If your content lends a quick answer to someone’s question, they will stop there and leave your page, which will also negatively affect your bounce rate. This is ideally where you would want to beef up your content and quit giving away the goods. Make em’ work for it!

Conversion Rate

Having 50,000 visitors a day in organic search traffic doesn’t help if it doesn’t convert. At the end of the day, you want people to buy whatever it is that you’re selling. Tracking your conversion rates is one of the most important SEO KPIs.

Having a low conversion rate could mean a few things:

  • Your site is difficult to navigate
  • Your call to action is ineffective
  • Your conversion process is ineffective
  • Your page’s load time is slow
  • Your site isn’t mobile-friendly
  • You’re not providing valuable content within the context of your niche, products or services

Your conversion rate is directly related to your bounce rate as well. Chances are, if you have a high bounce rate then you also have a low conversion rate. If this is the case, then it may be time for a complete overhaul of your SEO strategy.

Return Visitors

If you have a high rate of returning visitors it means that you’ve established yourself as an authoritative source for information, products, or services. The same goes for direct visitors. Again, Google picks up on these things.

The real value comes from your retention rate. If at least 30% or more people continue returning to your site it means that you’ve retained a third of your traffic. Anything less than that means that there’s most likely an issue with your content.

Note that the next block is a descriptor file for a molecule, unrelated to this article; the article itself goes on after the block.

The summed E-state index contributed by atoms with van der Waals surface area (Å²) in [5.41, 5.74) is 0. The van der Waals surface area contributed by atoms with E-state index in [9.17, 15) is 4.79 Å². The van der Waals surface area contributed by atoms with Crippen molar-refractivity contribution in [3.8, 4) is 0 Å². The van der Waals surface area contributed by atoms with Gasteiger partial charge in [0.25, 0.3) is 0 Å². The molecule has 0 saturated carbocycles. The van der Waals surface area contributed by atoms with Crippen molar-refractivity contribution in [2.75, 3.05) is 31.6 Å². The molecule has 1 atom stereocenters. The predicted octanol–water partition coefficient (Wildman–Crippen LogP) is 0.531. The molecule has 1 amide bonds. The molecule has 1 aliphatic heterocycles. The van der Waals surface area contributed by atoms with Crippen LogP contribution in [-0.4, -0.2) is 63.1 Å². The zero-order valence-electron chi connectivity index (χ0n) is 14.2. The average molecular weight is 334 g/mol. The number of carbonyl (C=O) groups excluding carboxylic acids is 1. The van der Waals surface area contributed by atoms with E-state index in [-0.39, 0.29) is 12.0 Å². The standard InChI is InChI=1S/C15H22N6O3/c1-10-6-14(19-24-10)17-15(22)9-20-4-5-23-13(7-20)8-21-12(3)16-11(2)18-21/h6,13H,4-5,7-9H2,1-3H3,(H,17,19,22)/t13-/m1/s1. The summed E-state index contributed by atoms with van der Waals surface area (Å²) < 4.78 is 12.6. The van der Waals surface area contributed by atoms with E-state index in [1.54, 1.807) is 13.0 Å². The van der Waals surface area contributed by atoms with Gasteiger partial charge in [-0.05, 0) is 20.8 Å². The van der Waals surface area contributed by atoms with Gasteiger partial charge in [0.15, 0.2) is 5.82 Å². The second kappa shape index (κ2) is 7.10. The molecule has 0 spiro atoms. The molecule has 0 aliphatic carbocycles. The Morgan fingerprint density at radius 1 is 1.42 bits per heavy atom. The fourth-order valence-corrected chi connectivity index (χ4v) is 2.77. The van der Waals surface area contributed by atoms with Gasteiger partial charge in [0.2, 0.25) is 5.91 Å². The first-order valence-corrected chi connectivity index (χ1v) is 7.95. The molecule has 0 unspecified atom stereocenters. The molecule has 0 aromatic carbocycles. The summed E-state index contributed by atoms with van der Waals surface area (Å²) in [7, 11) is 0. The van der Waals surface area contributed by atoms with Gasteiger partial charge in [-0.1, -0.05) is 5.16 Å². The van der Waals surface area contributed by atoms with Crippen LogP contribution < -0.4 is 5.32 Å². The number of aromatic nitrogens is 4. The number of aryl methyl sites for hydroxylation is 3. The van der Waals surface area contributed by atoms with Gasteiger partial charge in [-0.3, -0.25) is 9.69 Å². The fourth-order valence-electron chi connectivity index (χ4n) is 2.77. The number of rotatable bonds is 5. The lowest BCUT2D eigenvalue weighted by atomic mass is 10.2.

This is an important KPI if your income depends more on traffic than actually selling a product or service. It indicates how much your visitors like and trust your content.

Mobile Traffic

This KPI is more valuable than you know. If you think about it, people use their phones to Google information much more than they use an actual computer. Google knows this too.

Mobile traffic ranking is different from desktop rankings in terms of SEO. But if you can conquer both then you’re ahead of the game. A high rate of mobile traffic means that your site is responsive, quick to load, and has engaging content. It also indicates that your website is viewed as an authoritative site.

Know Where You Stand

If you don’t keep track of these SEO KPIs, then you’re basically swinging blindly into the unknown. The success of your small business SEO depends on these KPIs because you’re not just competing with other companies for rankings—you’re competing for business.

Monitoring your SEO performance is about more than just getting higher rankings. It lets you know where you need to spend more time and energy in your digital marketing campaign. Knowing what works and what doesn’t is the difference between success and failure.

Want to know more about getting your business ranked higher on Google? We know exactly what to do.